Many of us are in the same place as Jeremiah. A holy assignment has been given. This holy assignment includes affliction. It is not an easy place; it is a lonely place. God calls His children aside at times, to endure affliction. It is not punishment, but to serve holy purpose for God’s perfect divine will. Only when we reach the other side, in heaven, will we truly understand God’s purposes for suffering.  Perhaps the LORD has put a holy assignment upon you. You have found yourself in a challenging place, a place in which you have never been before. Grab hold to the tree; to the Cross, for there is power in the embracing of the Cross. Through your affliction, know that the LORD is watching שֹׁקֵד shoh-kayd; He sees.

 

 

Look upon my affliction and rescue me, for I do not forget Your law.         Psalm 119:153

If Your law had not been my delight, then I would have perished in my affliction.                                                                                                                   Psalm 119:92

Remember the word to Your servant, in which You have made me hope. This is my comfort in my affliction, that Your word has revived me.                      Psalm 119:49-50

 

 

 

 

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BBarri Cae Seif (formerly Mallin)  is an instructor, author, and theologian. Her experience has led her through opportunities in corporate sales, Sunday school education, travel, Bible college instruction, authoring, conference speaking and twice annual trips to Israel as President of a humanitarian organization.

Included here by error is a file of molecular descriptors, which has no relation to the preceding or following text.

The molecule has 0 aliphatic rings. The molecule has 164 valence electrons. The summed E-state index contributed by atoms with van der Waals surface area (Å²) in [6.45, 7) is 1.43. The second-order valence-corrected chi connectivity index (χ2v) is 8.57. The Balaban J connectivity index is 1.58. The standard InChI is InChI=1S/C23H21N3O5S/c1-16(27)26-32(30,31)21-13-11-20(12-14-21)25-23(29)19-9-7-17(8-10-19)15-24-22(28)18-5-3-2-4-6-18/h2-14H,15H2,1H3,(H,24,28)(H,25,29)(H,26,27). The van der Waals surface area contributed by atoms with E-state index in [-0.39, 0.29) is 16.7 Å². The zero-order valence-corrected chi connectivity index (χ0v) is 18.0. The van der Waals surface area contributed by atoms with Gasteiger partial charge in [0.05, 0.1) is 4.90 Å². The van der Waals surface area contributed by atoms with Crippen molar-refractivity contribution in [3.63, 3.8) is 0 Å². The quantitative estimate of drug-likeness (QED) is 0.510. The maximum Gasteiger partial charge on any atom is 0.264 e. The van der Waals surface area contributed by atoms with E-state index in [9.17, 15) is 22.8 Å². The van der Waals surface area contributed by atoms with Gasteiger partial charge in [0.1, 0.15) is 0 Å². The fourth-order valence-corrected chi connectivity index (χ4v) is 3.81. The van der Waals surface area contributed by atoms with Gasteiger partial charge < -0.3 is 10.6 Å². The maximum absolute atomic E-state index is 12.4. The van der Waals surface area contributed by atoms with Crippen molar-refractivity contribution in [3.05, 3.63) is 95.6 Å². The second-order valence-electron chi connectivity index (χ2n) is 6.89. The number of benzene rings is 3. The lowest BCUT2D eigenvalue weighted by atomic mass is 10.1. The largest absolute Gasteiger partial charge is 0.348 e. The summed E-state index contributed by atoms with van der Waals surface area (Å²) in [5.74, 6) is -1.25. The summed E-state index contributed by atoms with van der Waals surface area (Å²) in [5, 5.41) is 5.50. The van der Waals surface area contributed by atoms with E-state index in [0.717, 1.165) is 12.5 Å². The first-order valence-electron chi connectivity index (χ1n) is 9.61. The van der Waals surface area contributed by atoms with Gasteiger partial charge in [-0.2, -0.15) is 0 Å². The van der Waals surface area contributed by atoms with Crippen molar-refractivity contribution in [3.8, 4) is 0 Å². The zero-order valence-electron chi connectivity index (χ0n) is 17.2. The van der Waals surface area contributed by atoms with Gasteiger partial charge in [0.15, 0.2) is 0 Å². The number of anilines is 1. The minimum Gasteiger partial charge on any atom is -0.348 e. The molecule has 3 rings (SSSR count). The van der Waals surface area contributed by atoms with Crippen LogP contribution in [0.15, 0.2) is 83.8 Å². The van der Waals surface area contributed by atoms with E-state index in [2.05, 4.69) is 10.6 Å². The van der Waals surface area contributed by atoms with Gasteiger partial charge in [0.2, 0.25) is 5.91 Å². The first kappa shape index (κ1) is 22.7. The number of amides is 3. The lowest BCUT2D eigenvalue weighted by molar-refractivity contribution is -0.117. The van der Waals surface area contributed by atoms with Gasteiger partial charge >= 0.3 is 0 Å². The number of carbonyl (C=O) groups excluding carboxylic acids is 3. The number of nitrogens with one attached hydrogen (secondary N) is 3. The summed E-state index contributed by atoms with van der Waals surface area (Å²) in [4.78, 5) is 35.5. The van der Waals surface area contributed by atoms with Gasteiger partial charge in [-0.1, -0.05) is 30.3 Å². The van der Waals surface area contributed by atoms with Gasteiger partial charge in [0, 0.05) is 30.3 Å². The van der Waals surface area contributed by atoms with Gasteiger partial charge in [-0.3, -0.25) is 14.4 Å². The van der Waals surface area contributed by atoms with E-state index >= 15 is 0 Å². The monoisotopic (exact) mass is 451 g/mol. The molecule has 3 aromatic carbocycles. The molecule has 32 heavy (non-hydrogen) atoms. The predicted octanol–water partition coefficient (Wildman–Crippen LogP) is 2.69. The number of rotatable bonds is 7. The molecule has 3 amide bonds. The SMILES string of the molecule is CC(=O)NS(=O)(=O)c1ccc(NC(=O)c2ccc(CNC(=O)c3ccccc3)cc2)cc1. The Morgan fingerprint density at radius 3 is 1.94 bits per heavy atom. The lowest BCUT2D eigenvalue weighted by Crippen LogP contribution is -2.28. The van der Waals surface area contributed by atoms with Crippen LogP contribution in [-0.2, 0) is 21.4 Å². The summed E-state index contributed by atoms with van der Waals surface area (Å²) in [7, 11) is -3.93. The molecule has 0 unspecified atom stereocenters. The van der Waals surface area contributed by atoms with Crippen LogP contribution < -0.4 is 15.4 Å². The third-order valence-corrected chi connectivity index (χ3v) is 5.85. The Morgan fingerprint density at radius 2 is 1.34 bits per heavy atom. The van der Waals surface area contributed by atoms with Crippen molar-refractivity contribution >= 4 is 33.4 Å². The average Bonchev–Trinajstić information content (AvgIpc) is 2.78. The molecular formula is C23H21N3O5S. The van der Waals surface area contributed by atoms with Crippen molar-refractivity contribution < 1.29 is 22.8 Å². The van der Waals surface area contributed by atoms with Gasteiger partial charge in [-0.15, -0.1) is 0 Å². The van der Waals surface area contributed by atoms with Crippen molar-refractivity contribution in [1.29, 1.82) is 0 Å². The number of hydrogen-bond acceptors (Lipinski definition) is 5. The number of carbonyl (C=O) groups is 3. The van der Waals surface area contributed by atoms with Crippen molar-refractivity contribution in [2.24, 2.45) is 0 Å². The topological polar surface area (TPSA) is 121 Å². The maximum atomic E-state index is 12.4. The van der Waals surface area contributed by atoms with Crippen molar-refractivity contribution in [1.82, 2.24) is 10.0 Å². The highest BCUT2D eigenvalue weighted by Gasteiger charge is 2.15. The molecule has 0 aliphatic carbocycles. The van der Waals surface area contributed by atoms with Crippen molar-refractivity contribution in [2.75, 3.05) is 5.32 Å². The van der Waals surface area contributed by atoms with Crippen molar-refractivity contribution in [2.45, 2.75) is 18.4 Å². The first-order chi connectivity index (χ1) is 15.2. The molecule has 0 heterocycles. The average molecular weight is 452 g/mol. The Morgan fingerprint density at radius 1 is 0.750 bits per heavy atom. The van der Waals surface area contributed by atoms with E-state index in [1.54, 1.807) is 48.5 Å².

In addition, Barri maintains her status as online faculty at several universities, teaching the Graduate level Business classes and undergraduate Bible and Business classes. She also serves as a content chair for several doctoral students. She also is President of Maasay Yahdav, a charity that brings humanitarian aid to Israel twice yearly.

Barri holds a Ph.D. in Biblical Studies from Trinity Theological Seminary. Her focus was the Exegetical study of Romans 10:4. She earned an MBA from Amberton University with concentration in General Management. She earned a BA in Psychology at Stephens College.

Her published works include three devotionals, 
Intimate Moments with the Hebrew Names of God, Bridge-Logos Publishers, 1999.
The Name – HaShem Daily Devotional Worship, CreateSpace Publishers, 2010.
There’s Just Something about That Name, Bridge-Logos Publishers, 2011.

Her response to the love of Jesus is what guides her. She currently resides in Ovilla, Texas, with her husband, Dr. Jeffrey L Seif.